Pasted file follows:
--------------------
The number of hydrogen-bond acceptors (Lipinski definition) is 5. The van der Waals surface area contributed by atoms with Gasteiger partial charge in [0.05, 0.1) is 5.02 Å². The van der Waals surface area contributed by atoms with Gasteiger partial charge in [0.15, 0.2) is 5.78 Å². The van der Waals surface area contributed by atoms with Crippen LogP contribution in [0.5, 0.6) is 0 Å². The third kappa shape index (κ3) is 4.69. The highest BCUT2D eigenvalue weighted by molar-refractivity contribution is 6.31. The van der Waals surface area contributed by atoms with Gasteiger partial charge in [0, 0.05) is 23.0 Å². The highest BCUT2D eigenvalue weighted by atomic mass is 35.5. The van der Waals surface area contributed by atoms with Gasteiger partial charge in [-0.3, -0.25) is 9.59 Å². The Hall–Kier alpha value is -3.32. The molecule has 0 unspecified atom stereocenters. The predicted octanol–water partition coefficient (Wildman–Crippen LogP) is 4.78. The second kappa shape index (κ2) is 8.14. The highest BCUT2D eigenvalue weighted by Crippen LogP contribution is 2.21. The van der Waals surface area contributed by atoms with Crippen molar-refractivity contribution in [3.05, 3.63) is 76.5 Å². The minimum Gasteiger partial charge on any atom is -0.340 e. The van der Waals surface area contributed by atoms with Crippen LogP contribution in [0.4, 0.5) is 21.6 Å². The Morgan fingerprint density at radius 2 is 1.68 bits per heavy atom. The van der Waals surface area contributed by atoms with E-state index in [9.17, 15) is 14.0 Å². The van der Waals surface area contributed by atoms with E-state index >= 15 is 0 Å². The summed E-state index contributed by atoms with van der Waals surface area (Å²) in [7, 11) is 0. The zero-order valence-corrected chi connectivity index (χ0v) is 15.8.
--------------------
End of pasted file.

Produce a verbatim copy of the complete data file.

The number of hydrogen-bond acceptors (Lipinski definition) is 5. The van der Waals surface area contributed by atoms with Gasteiger partial charge in [0.05, 0.1) is 5.02 Å². The van der Waals surface area contributed by atoms with Gasteiger partial charge in [0.15, 0.2) is 5.78 Å². The van der Waals surface area contributed by atoms with Crippen LogP contribution in [0.5, 0.6) is 0 Å². The third kappa shape index (κ3) is 4.69. The highest BCUT2D eigenvalue weighted by molar-refractivity contribution is 6.31. The van der Waals surface area contributed by atoms with Gasteiger partial charge in [0, 0.05) is 23.0 Å². The highest BCUT2D eigenvalue weighted by atomic mass is 35.5. The van der Waals surface area contributed by atoms with Gasteiger partial charge in [-0.3, -0.25) is 9.59 Å². The Hall–Kier alpha value is -3.32. The molecule has 0 unspecified atom stereocenters. The predicted octanol–water partition coefficient (Wildman–Crippen LogP) is 4.78. The second kappa shape index (κ2) is 8.14. The highest BCUT2D eigenvalue weighted by Crippen LogP contribution is 2.21. The van der Waals surface area contributed by atoms with Crippen molar-refractivity contribution in [3.05, 3.63) is 76.5 Å². The minimum Gasteiger partial charge on any atom is -0.340 e. The van der Waals surface area contributed by atoms with Crippen LogP contribution in [0.4, 0.5) is 21.6 Å². The Morgan fingerprint density at radius 2 is 1.68 bits per heavy atom. The van der Waals surface area contributed by atoms with E-state index in [9.17, 15) is 14.0 Å². The van der Waals surface area contributed by atoms with E-state index >= 15 is 0 Å². The summed E-state index contributed by atoms with van der Waals surface area (Å²) in [7, 11) is 0. The zero-order valence-corrected chi connectivity index (χ0v) is 15.8.